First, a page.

Demographic characteristics, perception thresholds and subcortical volumetry data were compared using the non-parametric Mann-Whitney U-test. Student T-test was used to compare threshold values in each trigeminal division in the affected side with the unaffected side. Pearson correlation coefficients were used to evaluate whether the GM/WM changes correlated with disease duration, carbamazepine doses, sensory and pain perception thresholds. SPSS 13.0 (SPSS, Chicago IL, USA) was used for data analysys. Data shown as mean ± SD. The level of significance was set at p < 0.05.

Results

Patient demographics

Patients demographics are shown in Table 1. Patients and control groups did not differ in age (patients: 55.8 ± 8.5 years; controls: 56.3 ± 7.8 years; p = 0.88). All patients scored TN paroxysms as 10 in a visual analog pain scale and remained pain free between the attacks. A 200-1800 mg/day Carbamazepine (CBZ) regimen was used by all subjects except two. There was a strong positive correlation between the CBZ dose and the disease duration TN (r = 0.489, p = 0.015).
Table 1

Characteristics of TN patients

Patient

Gender

Age (years)

TN duration (years)

Pain distribution

Side

CBZ dose (mg/day)

1

M

65

2

V2

R

1200

2

F

65

5

V2 + V1

L

200

3

F

40

4

V2

R

1000

4

F

62

8

V2 + V3

L

400

5

F

65

9

V2 + V3

L

800

5

F

53

4

V2 + V3

R

200

7

F

64

10

V3

L

800

8

F

62

5

V2

L

800

9

F

52

12

V3

R

1000

10

M

54

4

V2

R

400

11

F

57

11

V2 + V3

L

1800

12

F

48

5

V2

R

0

13

F

62

10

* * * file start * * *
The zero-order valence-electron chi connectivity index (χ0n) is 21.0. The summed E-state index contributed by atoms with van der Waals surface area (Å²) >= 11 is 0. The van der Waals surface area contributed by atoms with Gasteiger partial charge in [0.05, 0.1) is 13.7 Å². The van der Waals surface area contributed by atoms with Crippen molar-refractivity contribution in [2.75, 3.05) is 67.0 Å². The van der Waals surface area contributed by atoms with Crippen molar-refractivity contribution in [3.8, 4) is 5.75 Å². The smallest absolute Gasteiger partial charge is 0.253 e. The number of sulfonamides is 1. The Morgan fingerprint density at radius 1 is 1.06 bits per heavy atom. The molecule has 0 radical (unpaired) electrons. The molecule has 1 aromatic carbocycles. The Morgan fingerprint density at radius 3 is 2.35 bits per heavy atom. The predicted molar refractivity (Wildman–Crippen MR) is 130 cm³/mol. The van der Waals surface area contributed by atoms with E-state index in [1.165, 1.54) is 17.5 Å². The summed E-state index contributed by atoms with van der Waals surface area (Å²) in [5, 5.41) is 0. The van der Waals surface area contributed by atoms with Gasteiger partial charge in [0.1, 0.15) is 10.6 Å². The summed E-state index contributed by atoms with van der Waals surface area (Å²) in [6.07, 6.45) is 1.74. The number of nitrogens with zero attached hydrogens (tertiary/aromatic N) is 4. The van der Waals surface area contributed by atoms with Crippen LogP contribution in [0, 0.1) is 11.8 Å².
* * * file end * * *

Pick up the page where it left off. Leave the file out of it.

V2

R

800

14

F

53

10

V2 + V3

R

800

15

F

53

1

V3

L

0

16

M

49

9

V2

R

1800

17

F

62

17

V2 + V3

L

800

18

M

40

5

V3

L

800

19

M

53

6

V2 + V3

R

1200

20

M

37

5

V2

L

400

21

F

56

12

V2 + V3

L

800

22

F

67

6

V2

L

600

23

F

61

1

V2

R

200

24

F

61

10

V2

L

1200

TN = trigeminal neuralgia; F = female; M = male; R = right; L = left; V1 = ophthalmic branch; V2 = maxillary branch; V3 = mandibular branch; CBZ = carbamazepine.

Tactile and pain perception thresholds

The tactile perception thresholds were 5.03 ± 0.9 and 4.9 ± 0.7 mA on the symptomatic and non-symptomatic sides respectively (p = 0.94). The pain perception thresholds were accordingly 12.1 ± 2.1 and 12.1 ± 1.9 mA (p = 0.78). There was no difference between tactile perception thresholds in patients (5.03 ± 0.8 mA) and controls (4.9 ± 0.7 mA) p = 0.61. However, the pain perception threshold was significantly higher bilaterally (symptomatic and non-symptomatic sides), in patients (12.3 ± 2.1 mA vs. 10.7 ± 2.1 mA, p < 0.001 - Figure 1). There was no significant correlation between the pain perception threshold and the carbamazepine dose (p = 0.11).